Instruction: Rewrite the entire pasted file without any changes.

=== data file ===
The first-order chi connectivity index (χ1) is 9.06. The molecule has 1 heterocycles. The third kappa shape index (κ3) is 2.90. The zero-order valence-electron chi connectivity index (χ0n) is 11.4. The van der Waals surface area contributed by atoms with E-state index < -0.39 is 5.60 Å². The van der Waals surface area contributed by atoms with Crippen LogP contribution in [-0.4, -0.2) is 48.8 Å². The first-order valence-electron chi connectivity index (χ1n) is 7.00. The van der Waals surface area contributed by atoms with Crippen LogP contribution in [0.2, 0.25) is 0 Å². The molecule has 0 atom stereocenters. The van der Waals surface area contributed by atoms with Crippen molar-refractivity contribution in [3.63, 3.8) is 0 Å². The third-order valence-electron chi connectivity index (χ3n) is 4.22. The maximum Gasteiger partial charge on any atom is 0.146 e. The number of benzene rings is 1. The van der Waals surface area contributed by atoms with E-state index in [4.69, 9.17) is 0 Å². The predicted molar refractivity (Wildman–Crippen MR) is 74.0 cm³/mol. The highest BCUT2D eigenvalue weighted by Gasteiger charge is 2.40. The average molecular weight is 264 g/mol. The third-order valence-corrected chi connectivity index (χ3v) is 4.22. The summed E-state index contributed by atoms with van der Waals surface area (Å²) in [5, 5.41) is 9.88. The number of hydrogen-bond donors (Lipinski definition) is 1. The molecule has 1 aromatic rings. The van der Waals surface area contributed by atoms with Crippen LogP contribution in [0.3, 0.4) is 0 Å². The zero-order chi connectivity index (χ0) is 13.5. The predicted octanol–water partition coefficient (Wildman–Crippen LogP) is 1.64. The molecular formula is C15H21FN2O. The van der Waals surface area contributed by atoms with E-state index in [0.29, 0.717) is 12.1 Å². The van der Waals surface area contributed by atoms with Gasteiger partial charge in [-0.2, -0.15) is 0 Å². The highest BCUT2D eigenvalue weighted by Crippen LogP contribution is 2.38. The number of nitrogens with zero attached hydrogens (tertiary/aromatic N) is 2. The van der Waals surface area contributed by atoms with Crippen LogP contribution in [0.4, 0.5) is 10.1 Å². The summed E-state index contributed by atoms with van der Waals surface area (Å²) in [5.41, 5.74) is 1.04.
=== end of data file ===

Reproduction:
The first-order chi connectivity index (χ1) is 9.06. The molecule has 1 heterocycles. The third kappa shape index (κ3) is 2.90. The zero-order valence-electron chi connectivity index (χ0n) is 11.4. The van der Waals surface area contributed by atoms with E-state index < -0.39 is 5.60 Å². The van der Waals surface area contributed by atoms with Crippen LogP contribution in [-0.4, -0.2) is 48.8 Å². The first-order valence-electron chi connectivity index (χ1n) is 7.00. The van der Waals surface area contributed by atoms with Crippen LogP contribution in [0.2, 0.25) is 0 Å². The molecule has 0 atom stereocenters. The van der Waals surface area contributed by atoms with Crippen molar-refractivity contribution in [3.63, 3.8) is 0 Å². The third-order valence-electron chi connectivity index (χ3n) is 4.22. The maximum Gasteiger partial charge on any atom is 0.146 e. The number of benzene rings is 1. The van der Waals surface area contributed by atoms with E-state index in [4.69, 9.17) is 0 Å². The predicted molar refractivity (Wildman–Crippen MR) is 74.0 cm³/mol. The highest BCUT2D eigenvalue weighted by Gasteiger charge is 2.40. The average molecular weight is 264 g/mol. The third-order valence-corrected chi connectivity index (χ3v) is 4.22. The summed E-state index contributed by atoms with van der Waals surface area (Å²) in [5, 5.41) is 9.88. The number of hydrogen-bond donors (Lipinski definition) is 1. The molecule has 1 aromatic rings. The van der Waals surface area contributed by atoms with Crippen LogP contribution in [0.3, 0.4) is 0 Å². The zero-order chi connectivity index (χ0) is 13.5. The predicted octanol–water partition coefficient (Wildman–Crippen LogP) is 1.64. The molecular formula is C15H21FN2O. The van der Waals surface area contributed by atoms with E-state index in [0.29, 0.717) is 12.1 Å². The van der Waals surface area contributed by atoms with Gasteiger partial charge in [-0.2, -0.15) is 0 Å². The highest BCUT2D eigenvalue weighted by Crippen LogP contribution is 2.38. The number of nitrogens with zero attached hydrogens (tertiary/aromatic N) is 2. The van der Waals surface area contributed by atoms with Crippen LogP contribution in [0.4, 0.5) is 10.1 Å². The summed E-state index contributed by atoms with van der Waals surface area (Å²) in [5.41, 5.74) is 1.04.